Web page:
AstraZeneca’s bitter pill for George Osborne
The pharma giant has announced major job losses in the British chancellor’s own constituency
The “bitter pill” puns came a couple of days early for George Osborne as AstraZeneca interrupted his budget preparations with unwelcome news of major job losses in the British chancellor’s own constituency.
There was good news – the Anglo-Swedish drugs giant is to keep its global headquarters in the UK and will spend £330 million (€387 million) building a new research hub in Cambridge. The group’s head office in London’s Paddington area will be transferred to the new Cambridge site by 2016.
But the bad news, particularly for Osborne, is that 600 jobs will go at the company’s historic research centre at Alderley Park. A further 1,600 staff there are being asked to relocate hundreds of miles away to Cambridge.
Located in the chancellor’s Cheshire constituency of Tatton in northwest England, Alderley Park is Britain’s biggest drugs research centre and over the years scientists there have been responsible for developing life-saving cancer and heart-disease drugs.
British minister for science David Willetts hailed the news from AstraZeneca as “a real vote of confidence” in the UK’s life sciences sector. “They chose to make this major investment in the UK after considering options around the world,” he said.
But for the depressed northwest region, the loss of 600 jobs and the flight of 1,600 more highly skilled professionals is a serious blow. Local council leaders were supportive of the chancellor, saying he had fought hard to keep AstraZeneca in the UK amid global retrenchment in the pharmaceuticals industry, and that without his involvement the Cheshire site could have faced complete closure.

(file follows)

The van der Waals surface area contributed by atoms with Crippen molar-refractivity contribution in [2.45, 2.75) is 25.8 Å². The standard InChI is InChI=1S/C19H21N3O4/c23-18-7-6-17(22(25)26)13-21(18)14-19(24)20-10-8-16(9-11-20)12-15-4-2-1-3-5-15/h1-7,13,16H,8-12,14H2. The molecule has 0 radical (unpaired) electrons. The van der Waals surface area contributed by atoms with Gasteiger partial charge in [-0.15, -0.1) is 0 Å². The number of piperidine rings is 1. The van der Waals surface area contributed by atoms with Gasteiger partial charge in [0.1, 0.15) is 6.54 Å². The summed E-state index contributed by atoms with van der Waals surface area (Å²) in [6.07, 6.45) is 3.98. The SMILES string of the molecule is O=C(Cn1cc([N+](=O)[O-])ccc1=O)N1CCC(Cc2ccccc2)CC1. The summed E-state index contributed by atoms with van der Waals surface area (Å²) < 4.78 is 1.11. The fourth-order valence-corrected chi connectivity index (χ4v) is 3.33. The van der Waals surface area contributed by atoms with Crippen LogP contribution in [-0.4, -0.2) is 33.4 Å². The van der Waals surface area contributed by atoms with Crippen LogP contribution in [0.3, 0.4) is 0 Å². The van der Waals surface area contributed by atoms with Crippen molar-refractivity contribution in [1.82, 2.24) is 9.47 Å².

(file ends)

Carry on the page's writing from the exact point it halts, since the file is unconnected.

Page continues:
But the unions accused the drugs giant of creating a devastating skills shortage in the region and were scathing about the company’s relocation plans, saying it was impractical to ask people to move so far away from their homes. Officials said they would be contacting local MPs as a matter of urgency, and would be asking them to put pressure on AstraZeneca to rethink its decision.
They may have trouble getting hold of Osborne, over the next few days at least. On the eve of his fourth budget, and with Britain teetering on the brink of its third recession in four years, he probably didn’t need reminding of the realities of recession, certainly not in his own back yard.
The AstraZeneca announcement was doubly badly timed, coming on the same day the government reaffirmed its commitment to boost regional economies. Former deputy prime minister Lord Heseltine was tasked by the government to come up with a plan to stimulate economic growth outside London. On Monday, the bulk of his proposals were accepted. Osborne welcomed Heseltine’s “bold ideas”. We can but hope the chancellor has some of his own when he stands up in the Commons today.
Sale of Lonely Planet
Lonely Planet, the backpackers’ bible, is on its travels again. Little more than five years after it was bought by BBC Worldwide, the commercial arm of the broadcasting corporation, the travel guide company has been sold on to US billionaire Brad Kelley.
It has not ended well for the BBC, which is selling the business for little more than £50 million, a substantial loss on the £130 million it paid Lonely Planet’s Australian founders, Maureen and Tony Wheeler, in 2007.
The deal was done just before the global financial crisis struck and Lonely Planet has also suffered from the rise of online rivals, such as TripAdvisor, as well as the strength of the Australian dollar. The BBC covered the sale yesterday with admirable impartiality, sugaring no pills with the headline on its website story: “BBC Worldwide sells Lonely Planet business at £80m loss.”
Fiona Walsh writes for the Guardian newspaper in London